In 1977, Ickey Jerusalem, heralded as San Francisco’s golden boy, arrives on a 747 overnight flight . . . dead. Found in a locked, first-class toilet, the poet laureate, to all appearances, committed suicide.
Ded Smith, an insurance investigator for the Olympian Life Insurance Company, joins San Francisco Police Inspector O’Nadir as he investigates the death. Despite evidence to the contrary, Ded [sometimes referred to as Doctor Deadly] is not so sure certain that Ickey’s death was by his own hand.
But if Ickey didn’t take his own life, who is responsible for the poet’s death? Could it be Robert William, the flight purser? Perhaps it was Beulah Vala, Ickey’s blind personal assistant, or Bacon Urizen, his lawyer? Or could it have been the plastic surgeon, Doctor Bromion Ulro? The business manager, Tharmas Luvah? Or, perhaps, Adam Ghostflea, Ikey’s chauffeur?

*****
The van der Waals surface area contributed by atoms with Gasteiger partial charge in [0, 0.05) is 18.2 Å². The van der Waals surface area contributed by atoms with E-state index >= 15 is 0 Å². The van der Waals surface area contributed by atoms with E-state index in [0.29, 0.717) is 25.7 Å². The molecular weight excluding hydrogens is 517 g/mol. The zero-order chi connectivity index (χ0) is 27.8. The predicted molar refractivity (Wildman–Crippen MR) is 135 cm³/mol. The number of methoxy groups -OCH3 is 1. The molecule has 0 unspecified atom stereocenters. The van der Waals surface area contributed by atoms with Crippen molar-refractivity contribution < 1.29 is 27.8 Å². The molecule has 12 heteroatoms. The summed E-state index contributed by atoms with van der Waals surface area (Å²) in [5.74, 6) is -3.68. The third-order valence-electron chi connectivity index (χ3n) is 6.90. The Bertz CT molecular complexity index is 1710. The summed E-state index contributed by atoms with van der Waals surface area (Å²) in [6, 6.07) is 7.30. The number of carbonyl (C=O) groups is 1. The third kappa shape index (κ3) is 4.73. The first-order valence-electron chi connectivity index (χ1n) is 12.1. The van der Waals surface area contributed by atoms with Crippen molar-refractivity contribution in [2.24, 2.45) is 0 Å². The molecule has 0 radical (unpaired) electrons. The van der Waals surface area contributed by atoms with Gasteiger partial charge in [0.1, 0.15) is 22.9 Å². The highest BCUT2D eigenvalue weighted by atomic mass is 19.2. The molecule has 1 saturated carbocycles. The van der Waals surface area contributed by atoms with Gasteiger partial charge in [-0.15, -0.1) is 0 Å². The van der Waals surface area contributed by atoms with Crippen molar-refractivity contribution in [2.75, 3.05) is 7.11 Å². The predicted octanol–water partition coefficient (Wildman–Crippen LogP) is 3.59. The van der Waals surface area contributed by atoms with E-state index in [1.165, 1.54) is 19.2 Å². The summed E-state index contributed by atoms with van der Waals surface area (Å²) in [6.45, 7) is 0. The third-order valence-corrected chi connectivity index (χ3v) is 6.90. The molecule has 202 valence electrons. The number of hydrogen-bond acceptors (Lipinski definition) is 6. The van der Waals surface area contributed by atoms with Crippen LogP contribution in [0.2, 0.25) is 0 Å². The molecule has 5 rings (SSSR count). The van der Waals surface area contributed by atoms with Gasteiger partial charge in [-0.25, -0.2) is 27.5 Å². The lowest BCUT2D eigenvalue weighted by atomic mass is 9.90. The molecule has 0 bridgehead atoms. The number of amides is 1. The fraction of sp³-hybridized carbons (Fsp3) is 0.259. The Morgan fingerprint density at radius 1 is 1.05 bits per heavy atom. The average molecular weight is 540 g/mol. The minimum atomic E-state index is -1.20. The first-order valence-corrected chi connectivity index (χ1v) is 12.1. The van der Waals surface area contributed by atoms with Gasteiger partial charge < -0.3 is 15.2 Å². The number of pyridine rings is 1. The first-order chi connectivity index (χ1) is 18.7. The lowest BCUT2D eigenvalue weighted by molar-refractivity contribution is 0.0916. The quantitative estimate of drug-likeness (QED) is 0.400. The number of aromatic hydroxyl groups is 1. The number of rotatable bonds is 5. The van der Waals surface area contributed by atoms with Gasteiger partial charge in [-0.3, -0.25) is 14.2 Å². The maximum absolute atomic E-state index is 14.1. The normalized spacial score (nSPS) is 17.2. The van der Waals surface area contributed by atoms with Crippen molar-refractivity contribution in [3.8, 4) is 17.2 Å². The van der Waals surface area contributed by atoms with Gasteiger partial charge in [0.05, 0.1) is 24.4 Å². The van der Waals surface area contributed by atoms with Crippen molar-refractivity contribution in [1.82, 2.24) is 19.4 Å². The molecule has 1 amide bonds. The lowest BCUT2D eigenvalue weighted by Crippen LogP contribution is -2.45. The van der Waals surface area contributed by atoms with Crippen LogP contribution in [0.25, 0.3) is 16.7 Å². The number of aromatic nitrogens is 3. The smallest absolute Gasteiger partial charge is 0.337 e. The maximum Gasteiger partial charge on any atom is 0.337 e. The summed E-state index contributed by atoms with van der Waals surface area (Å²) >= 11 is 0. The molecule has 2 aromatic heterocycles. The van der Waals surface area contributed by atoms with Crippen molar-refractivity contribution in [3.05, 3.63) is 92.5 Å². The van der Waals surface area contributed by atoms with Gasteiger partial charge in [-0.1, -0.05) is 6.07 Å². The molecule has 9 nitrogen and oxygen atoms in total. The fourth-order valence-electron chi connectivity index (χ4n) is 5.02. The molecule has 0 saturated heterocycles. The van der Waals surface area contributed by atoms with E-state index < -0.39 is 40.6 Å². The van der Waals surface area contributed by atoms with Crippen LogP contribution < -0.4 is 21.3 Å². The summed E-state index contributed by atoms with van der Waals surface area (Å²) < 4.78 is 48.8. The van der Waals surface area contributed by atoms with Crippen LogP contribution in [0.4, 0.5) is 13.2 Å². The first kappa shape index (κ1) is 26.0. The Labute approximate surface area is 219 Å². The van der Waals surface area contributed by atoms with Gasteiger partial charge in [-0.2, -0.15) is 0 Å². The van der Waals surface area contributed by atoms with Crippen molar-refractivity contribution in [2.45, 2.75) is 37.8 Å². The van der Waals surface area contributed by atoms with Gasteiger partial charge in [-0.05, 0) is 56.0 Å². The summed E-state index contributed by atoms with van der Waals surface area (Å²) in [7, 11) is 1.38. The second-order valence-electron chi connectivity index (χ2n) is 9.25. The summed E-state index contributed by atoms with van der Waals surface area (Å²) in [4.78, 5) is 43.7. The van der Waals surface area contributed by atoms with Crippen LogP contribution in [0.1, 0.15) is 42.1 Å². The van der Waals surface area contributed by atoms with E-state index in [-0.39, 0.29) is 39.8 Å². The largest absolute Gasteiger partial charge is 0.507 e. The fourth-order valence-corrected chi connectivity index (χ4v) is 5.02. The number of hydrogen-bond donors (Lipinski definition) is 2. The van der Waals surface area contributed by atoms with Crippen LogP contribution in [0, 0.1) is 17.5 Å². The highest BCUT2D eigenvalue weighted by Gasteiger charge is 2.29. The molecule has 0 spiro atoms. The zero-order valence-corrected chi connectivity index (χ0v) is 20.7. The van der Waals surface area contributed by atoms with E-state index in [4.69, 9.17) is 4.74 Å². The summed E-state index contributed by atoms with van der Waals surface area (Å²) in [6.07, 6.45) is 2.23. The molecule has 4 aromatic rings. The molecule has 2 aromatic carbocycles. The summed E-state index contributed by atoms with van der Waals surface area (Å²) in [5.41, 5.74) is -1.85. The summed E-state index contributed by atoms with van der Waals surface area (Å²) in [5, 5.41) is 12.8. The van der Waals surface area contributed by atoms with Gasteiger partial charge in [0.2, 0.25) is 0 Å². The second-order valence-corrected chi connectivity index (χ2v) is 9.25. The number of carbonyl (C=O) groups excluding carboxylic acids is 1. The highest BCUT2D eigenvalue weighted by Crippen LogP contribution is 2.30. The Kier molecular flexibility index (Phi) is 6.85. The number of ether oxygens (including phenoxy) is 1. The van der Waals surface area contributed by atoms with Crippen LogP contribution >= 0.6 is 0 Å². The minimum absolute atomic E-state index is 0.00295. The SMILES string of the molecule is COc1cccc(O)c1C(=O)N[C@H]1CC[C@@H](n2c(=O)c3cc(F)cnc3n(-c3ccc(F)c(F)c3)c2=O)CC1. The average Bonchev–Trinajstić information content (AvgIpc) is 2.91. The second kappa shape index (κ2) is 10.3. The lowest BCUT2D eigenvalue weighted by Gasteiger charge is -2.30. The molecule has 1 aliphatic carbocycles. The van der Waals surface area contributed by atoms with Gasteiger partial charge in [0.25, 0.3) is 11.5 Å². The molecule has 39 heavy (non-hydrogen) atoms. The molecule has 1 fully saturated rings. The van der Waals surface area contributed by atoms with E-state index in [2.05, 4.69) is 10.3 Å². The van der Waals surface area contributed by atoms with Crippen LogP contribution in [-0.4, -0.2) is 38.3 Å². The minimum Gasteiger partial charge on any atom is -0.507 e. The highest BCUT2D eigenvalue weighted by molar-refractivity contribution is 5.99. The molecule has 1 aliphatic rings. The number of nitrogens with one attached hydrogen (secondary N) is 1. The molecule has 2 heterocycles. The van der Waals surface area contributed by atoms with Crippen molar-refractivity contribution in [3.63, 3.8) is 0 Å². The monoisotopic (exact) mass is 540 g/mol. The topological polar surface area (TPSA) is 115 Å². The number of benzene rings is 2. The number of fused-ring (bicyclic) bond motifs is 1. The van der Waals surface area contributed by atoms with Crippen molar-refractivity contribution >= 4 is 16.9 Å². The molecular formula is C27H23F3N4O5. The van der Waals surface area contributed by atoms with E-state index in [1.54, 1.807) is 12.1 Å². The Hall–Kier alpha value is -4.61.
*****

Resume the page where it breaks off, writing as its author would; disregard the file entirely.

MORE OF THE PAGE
Why would any member of Ickey’s coterie murder the poet? And why would Ickey commit suicide when it seemed as if he had finally reached the apex of his creativity?
Although inundated with references to William Blake’s poetry, words of wisdom, paintings, and drawings, the author of this philosophical murder mystery asserts that any familiarity with Blake is not necessary for readers of this delightful tale. And, although the author ascribes Blake’s musings to Ickey Jerusalem, the wandering metaphysical concepts may be just a tad confusing for those who have yet to meet Blake.
Ickey’s retinue is as unusual as the names they bear; their nonplussed attitudes belie the inventiveness of this madcap tale. With strong [albeit a tad comical] characters and a plot that only slowly reveals its secrets, readers who enjoy untangling the mystery before the big reveal will find much to appreciate here.
At times, the narrative tumbles into absurdity; the compelling metaphysical aspects often elicit chuckles. But the plot is clever; with its healthy dose of humor, this tightly-woven mystery is sure to keep readers guessing . . . and the denouement doesn’t disappoint.
I received a free copy of this eBook from Galbraith Literary Publishers and NetGalley